Report of a Defile Battle (Skirmish Game)
We are a group of five boys - between 26 and 80 - who call themselves "Study Group for Historical Simulation" (with a twinkle).
On March 22, 2014, we met for a day's game in a school hall near Bonn.
We wanted to test whether the set of rules we are developing, was to be used for a skirmishing affair.
Our idea is to have rules that imitate historical reality as closely as possible, and at the same time allow a not too complicated process of gaming. Usually our troops are rated at 1/20. This time we wanted to play with a rate of 1/3 (as it turned out it could just as well have been 1/1). There was no problem that our rules are not in their final state as we do not play against each other, but act as an assembly of War Gods who discuss controversial points while playing the game. It usually is great fun - exchanging bits of historical knowledge, and bringing together our different points of view, and experience of life.
|Three of the War Gods at work|
(In "reality" the bridges would be further apart - but our arms were too short for that)
|The map for our scenario|
|The road from the settlement towards the bridge across White Creek. Some farm buildings beyond.|
- 1 weak battalion of Loyalists (240 men),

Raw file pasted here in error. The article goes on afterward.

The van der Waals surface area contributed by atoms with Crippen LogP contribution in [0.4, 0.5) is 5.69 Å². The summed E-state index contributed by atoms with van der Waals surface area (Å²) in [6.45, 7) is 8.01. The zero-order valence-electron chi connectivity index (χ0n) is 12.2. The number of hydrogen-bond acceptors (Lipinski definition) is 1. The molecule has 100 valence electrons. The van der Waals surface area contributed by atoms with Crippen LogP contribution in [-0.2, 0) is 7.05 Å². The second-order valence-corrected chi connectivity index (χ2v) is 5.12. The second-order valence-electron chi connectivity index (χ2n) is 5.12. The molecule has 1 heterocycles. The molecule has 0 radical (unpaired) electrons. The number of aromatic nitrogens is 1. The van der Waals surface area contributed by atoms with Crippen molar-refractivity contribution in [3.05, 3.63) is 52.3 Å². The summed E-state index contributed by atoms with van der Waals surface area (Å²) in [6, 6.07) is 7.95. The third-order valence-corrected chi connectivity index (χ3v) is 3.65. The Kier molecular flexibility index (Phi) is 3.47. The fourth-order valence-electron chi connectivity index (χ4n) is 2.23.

- 2 companies of the XXth regiment of foot (100 men),
- 1 company of Butler's Rangers (about 60 men),
- a small detachment of Queen's Rangers (50 men),
- some Hessian Jagers (20 men),
- and 15 XVIth Light Dragoons.
|Advancing British forces, reconnoitering infantry on the flanks|
- only about 60 of which are present at the bridge to try and block the British column at this bottleneck, more men arriving by and by, some harassing the British as snipers in thickets next to the road.
- Two hours later a regular Continental regiment (300 men with a battalion gun) will turn up, alerted by militia men on its way to winter quarters.
|Attack of the Continentals|
We met at 9 o'clock in the morning in the rented school lobby. Our first activity was carrying tables into the room and outlaying our landscape with buildings and rocks, the creek, and vegetation. After having installed the civilians in their appropriate places, we sat down and admired our work.
|The farm buildings at the foot of the bridge (beyond you can see the light green square of the fatal corn field)|
Some militia men using a wagon to block the bridge, and the advancing rangers on the other side.
But then the tide turned. Dragoon messengers sent back to the advancing main force with the wagon train and lots of cattle, were shot at by some riflemen from the bushes next to the road, and killed.
|The dragoon lying in his blood, victim of the vicious sniper in the foreground|
(Sometimes little things turn out to have grave effects!)
|Wagons and cattle drawn up in the settlement|
The situation suddenly looked rather hopeless. It seemed impossible to make a break-through over the heavily defended narrow bridge.
There were two more bridges on the right and the left. However the British only had heard rumors about this, and who could trust the civilians telling them. Who was a loyal citizen telling the truth, and who a lying rebel luring the British into an ambush?
|The farmer's bridge, being crossed by American militia to outflank the British on the road|
|The gundalow-infested lake next to the road from Fredrick's Mill Bridge|
|Fredrick's Mill - a Rebel stronghold?|